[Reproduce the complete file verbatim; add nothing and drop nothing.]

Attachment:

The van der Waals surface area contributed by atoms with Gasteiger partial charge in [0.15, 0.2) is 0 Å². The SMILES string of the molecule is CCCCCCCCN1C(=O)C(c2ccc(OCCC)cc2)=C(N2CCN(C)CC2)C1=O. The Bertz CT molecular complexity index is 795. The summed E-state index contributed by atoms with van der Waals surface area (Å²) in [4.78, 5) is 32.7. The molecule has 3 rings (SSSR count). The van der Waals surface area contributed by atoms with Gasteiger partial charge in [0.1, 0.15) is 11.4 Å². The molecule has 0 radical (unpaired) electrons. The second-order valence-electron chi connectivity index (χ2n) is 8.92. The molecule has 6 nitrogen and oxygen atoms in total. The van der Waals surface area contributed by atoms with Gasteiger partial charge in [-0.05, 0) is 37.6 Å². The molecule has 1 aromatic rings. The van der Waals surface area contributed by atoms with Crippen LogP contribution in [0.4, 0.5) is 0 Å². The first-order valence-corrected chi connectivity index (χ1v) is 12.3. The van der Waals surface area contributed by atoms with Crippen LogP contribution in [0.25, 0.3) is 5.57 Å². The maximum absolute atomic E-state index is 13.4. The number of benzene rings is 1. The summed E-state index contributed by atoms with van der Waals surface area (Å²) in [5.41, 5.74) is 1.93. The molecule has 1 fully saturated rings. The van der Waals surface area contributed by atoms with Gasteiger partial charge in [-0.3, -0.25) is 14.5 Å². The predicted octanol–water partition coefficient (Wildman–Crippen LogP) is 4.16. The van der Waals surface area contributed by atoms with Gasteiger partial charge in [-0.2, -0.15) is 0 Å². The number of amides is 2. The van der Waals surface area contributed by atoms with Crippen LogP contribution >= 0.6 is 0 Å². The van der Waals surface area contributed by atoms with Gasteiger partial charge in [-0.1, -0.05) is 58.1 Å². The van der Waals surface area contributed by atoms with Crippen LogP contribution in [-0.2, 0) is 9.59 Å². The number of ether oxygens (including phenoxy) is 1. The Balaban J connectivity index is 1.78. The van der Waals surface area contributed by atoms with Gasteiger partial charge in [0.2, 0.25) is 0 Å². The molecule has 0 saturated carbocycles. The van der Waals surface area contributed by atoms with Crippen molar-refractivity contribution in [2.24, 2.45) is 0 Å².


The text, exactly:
The van der Waals surface area contributed by atoms with Gasteiger partial charge in [0.15, 0.2) is 0 Å². The SMILES string of the molecule is CCCCCCCCN1C(=O)C(c2ccc(OCCC)cc2)=C(N2CCN(C)CC2)C1=O. The Bertz CT molecular complexity index is 795. The summed E-state index contributed by atoms with van der Waals surface area (Å²) in [4.78, 5) is 32.7. The molecule has 3 rings (SSSR count). The van der Waals surface area contributed by atoms with Gasteiger partial charge in [0.1, 0.15) is 11.4 Å². The molecule has 0 radical (unpaired) electrons. The second-order valence-electron chi connectivity index (χ2n) is 8.92. The molecule has 6 nitrogen and oxygen atoms in total. The van der Waals surface area contributed by atoms with Gasteiger partial charge in [-0.05, 0) is 37.6 Å². The molecule has 1 aromatic rings. The van der Waals surface area contributed by atoms with Crippen LogP contribution in [0.4, 0.5) is 0 Å². The first-order valence-corrected chi connectivity index (χ1v) is 12.3. The van der Waals surface area contributed by atoms with Crippen LogP contribution in [0.25, 0.3) is 5.57 Å². The maximum absolute atomic E-state index is 13.4. The number of benzene rings is 1. The summed E-state index contributed by atoms with van der Waals surface area (Å²) in [5.41, 5.74) is 1.93. The molecule has 1 fully saturated rings. The van der Waals surface area contributed by atoms with Gasteiger partial charge in [-0.3, -0.25) is 14.5 Å². The predicted octanol–water partition coefficient (Wildman–Crippen LogP) is 4.16. The van der Waals surface area contributed by atoms with Gasteiger partial charge in [-0.2, -0.15) is 0 Å². The number of amides is 2. The van der Waals surface area contributed by atoms with Crippen LogP contribution >= 0.6 is 0 Å². The van der Waals surface area contributed by atoms with Gasteiger partial charge in [-0.1, -0.05) is 58.1 Å². The van der Waals surface area contributed by atoms with Crippen LogP contribution in [-0.2, 0) is 9.59 Å². The number of ether oxygens (including phenoxy) is 1. The Balaban J connectivity index is 1.78. The van der Waals surface area contributed by atoms with Gasteiger partial charge in [0.2, 0.25) is 0 Å². The molecule has 0 saturated carbocycles. The van der Waals surface area contributed by atoms with Crippen molar-refractivity contribution in [2.24, 2.45) is 0 Å².